Sony patents a multi-GPU system designed to improve cloud gaming performance

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A recent Sony patent suggests using a multi-GPU system to better deliver the visual performance of cloud gaming platforms.


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A new patent from sony shed light on what the hardware developer could be working on to improve cloud gaming and streaming services in the future. Specifically, this latest Sony patent aims to improve the graphics capabilities of cloud gaming services in order to bring a higher quality product through this specific online medium.

The patent implications could extend to Sony’s PlayStation Now service, as that system often includes the ability to stream games to the PS4 and PS5, especially for older games from previous console generations. However, there’s no direct evidence from the patent that this new technology is specifically for the current version of the PlayStation Now service, or if it could be for an unannounced system in the future.

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Much of the express language in the patent itself is extremely technical, but the simplified terms fall to Sony finding a solution to the many difficulties of having multiple GPUs on cloud computing data. The major problem stems from distributing the workload evenly across multiple GPUs at once to ensure that they all complete the process they are being asked to compute at the same time. Without the solution shown in the patent, this could lead to GPU downtime and wasted time while they wait for the next prompt, sometimes resulting in the lag some gamers are reporting with services like PlayStation Now.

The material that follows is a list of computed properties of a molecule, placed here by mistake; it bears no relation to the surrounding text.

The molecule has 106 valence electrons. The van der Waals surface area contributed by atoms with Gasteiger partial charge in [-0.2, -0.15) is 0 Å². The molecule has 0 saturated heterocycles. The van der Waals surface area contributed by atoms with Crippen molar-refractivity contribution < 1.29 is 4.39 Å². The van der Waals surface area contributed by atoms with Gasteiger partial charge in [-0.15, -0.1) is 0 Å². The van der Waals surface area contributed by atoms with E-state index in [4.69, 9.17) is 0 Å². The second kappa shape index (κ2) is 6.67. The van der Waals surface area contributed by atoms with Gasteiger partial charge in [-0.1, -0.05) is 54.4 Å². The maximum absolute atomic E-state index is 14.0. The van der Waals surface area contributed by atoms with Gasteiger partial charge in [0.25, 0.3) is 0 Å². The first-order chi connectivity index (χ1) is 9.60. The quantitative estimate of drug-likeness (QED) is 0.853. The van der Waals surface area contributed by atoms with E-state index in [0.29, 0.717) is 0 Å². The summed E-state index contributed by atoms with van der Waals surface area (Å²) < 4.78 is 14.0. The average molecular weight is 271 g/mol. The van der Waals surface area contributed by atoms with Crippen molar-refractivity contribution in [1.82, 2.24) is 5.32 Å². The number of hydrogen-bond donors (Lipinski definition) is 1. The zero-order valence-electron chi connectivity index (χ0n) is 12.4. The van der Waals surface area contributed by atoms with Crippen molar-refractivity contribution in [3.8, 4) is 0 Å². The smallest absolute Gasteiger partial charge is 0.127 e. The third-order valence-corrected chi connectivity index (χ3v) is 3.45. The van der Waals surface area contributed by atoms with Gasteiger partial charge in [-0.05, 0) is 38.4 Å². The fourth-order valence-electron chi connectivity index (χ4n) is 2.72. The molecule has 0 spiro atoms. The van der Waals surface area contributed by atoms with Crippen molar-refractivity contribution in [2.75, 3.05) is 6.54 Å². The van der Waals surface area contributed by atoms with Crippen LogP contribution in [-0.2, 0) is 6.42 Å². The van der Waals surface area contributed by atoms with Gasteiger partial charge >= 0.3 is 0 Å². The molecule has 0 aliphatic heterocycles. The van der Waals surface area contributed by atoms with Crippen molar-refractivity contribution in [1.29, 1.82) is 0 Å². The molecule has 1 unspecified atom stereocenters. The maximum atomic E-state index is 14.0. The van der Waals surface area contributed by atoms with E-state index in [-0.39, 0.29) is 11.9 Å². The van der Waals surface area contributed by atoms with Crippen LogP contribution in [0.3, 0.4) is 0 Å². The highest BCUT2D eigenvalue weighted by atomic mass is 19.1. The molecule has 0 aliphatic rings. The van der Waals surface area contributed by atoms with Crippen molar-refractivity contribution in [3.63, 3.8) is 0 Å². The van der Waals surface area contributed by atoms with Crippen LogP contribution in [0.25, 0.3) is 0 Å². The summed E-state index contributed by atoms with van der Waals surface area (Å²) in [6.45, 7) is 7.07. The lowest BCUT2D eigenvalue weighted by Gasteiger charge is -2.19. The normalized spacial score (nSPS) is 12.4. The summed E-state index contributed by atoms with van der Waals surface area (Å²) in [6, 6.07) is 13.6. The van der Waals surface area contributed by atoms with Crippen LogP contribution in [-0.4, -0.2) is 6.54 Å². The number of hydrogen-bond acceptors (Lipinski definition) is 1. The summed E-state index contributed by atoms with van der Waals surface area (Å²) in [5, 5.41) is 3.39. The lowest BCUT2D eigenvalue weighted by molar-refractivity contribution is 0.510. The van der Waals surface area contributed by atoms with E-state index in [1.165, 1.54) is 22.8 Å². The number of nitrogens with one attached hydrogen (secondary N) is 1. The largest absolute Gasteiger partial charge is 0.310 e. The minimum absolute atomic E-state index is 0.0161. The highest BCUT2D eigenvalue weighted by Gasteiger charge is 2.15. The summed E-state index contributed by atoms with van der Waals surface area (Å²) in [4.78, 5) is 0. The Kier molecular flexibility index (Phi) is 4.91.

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According to the claims listed in the patent, this new technology appears to focus both on correctly splitting data, but also buffering for work that one GPU has done before others. This way, instead of keeping a single GPU busy with something it has already completed, it can push the information to storage and then start working on the next required process. Given that these calculations occur sixty times per second at 60 FPS, deterring this save could be key for PlayStation’s cloud gaming services to produce the highest quality possible.


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Given the patent claims, this could help cloud gaming services achieve much higher levels of performance than before. For Sony’s PS5 system, which has the ability to run games like Quake at 120 FPS on its own, this could make streaming games at even higher frame rates possible. If the multiple GPUs can work together to stream at higher frame rates, several of Sony’s newer consoles should also be able to process at reception at those rates.


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